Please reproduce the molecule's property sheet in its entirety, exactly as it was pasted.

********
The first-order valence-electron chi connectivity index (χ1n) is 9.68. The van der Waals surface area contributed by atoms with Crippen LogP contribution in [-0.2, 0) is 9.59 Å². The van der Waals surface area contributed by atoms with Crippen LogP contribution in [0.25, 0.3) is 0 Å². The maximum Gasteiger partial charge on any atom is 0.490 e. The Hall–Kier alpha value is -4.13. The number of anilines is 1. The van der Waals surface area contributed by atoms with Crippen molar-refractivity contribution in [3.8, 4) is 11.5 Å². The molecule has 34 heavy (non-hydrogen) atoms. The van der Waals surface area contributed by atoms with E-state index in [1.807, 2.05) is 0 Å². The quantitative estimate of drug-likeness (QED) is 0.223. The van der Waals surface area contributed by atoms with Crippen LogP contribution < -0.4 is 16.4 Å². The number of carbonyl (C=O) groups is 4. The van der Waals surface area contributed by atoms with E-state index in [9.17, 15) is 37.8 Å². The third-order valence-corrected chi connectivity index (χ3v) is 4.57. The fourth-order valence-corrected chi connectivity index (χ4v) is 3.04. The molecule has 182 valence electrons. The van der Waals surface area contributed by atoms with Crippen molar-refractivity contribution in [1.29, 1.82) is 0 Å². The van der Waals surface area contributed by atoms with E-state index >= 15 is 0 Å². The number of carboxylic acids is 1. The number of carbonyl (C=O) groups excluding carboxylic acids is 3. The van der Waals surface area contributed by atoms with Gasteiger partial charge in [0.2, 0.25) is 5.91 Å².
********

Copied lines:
The first-order valence-electron chi connectivity index (χ1n) is 9.68. The van der Waals surface area contributed by atoms with Crippen LogP contribution in [-0.2, 0) is 9.59 Å². The van der Waals surface area contributed by atoms with Crippen LogP contribution in [0.25, 0.3) is 0 Å². The maximum Gasteiger partial charge on any atom is 0.490 e. The Hall–Kier alpha value is -4.13. The number of anilines is 1. The van der Waals surface area contributed by atoms with Crippen molar-refractivity contribution in [3.8, 4) is 11.5 Å². The molecule has 34 heavy (non-hydrogen) atoms. The van der Waals surface area contributed by atoms with E-state index in [1.807, 2.05) is 0 Å². The quantitative estimate of drug-likeness (QED) is 0.223. The van der Waals surface area contributed by atoms with Crippen LogP contribution < -0.4 is 16.4 Å². The number of carbonyl (C=O) groups is 4. The van der Waals surface area contributed by atoms with E-state index in [9.17, 15) is 37.8 Å². The third-order valence-corrected chi connectivity index (χ3v) is 4.57. The fourth-order valence-corrected chi connectivity index (χ4v) is 3.04. The molecule has 182 valence electrons. The van der Waals surface area contributed by atoms with Crippen molar-refractivity contribution in [1.29, 1.82) is 0 Å². The van der Waals surface area contributed by atoms with E-state index >= 15 is 0 Å². The number of carboxylic acids is 1. The number of carbonyl (C=O) groups excluding carboxylic acids is 3. The van der Waals surface area contributed by atoms with Gasteiger partial charge in [0.2, 0.25) is 5.91 Å².